In this sardonic portrait of the up-and-coming middle class during the prosperous 1920s, Sinclair Lewis perfectly captures the sound, the feel, and the attitudes of the generation that created the cult of consumerism. With a sharp eye for detail and keen powers of observation, Lewis tracks successful realtor George Babbitt's daily struggles to rise to the top of his profession while maintaining his reputation as an upstanding family man.
On the surface, Babbitt appears to be the quintessential middle-class embodiment of conservative values and enthusiasm for the well-to-do lifestyle of the small entrepreneur. But beneath the complacent façade, he also experiences a rising, nameless discontent. These feelings eventually lead Babbitt into risky escapades that threaten his family and his standing in the community. Though published 80 years ago, this acerbic depiction of majority Americans, obsessed with success, material comfort, and midlife doubt, still rings true.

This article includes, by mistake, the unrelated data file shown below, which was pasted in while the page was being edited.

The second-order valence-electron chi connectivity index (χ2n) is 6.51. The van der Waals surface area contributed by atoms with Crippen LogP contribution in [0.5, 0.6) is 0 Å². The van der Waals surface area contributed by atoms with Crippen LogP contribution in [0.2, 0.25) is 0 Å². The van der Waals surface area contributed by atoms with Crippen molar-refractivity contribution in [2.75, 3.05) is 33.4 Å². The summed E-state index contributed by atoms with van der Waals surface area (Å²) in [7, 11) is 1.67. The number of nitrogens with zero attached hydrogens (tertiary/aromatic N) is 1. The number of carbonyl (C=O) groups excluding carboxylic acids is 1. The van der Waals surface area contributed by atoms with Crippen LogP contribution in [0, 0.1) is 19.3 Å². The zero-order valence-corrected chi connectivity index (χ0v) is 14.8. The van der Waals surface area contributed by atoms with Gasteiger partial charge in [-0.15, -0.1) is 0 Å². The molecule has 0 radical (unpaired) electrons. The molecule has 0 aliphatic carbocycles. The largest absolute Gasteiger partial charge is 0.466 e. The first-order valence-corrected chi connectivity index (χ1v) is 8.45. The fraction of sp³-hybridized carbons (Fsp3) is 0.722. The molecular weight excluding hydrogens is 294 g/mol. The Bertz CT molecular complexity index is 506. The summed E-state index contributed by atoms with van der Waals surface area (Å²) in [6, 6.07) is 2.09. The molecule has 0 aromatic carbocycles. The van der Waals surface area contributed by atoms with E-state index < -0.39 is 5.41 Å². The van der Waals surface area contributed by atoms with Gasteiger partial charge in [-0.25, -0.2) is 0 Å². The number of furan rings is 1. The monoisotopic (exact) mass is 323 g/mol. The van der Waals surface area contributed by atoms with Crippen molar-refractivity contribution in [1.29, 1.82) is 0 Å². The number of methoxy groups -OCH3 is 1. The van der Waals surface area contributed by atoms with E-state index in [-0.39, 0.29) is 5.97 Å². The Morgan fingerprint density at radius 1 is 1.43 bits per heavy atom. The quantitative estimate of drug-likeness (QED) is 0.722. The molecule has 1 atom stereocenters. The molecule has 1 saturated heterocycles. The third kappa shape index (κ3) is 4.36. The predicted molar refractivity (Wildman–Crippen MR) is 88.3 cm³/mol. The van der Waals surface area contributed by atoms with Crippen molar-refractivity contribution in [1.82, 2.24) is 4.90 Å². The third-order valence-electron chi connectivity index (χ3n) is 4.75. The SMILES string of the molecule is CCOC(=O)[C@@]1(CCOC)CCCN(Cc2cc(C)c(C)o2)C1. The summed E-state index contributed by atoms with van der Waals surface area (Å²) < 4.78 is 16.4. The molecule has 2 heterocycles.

"[It is] by its hardness, its efficiency, its compactness that Mr. Lewis's work excels." (Virginia Woolf)
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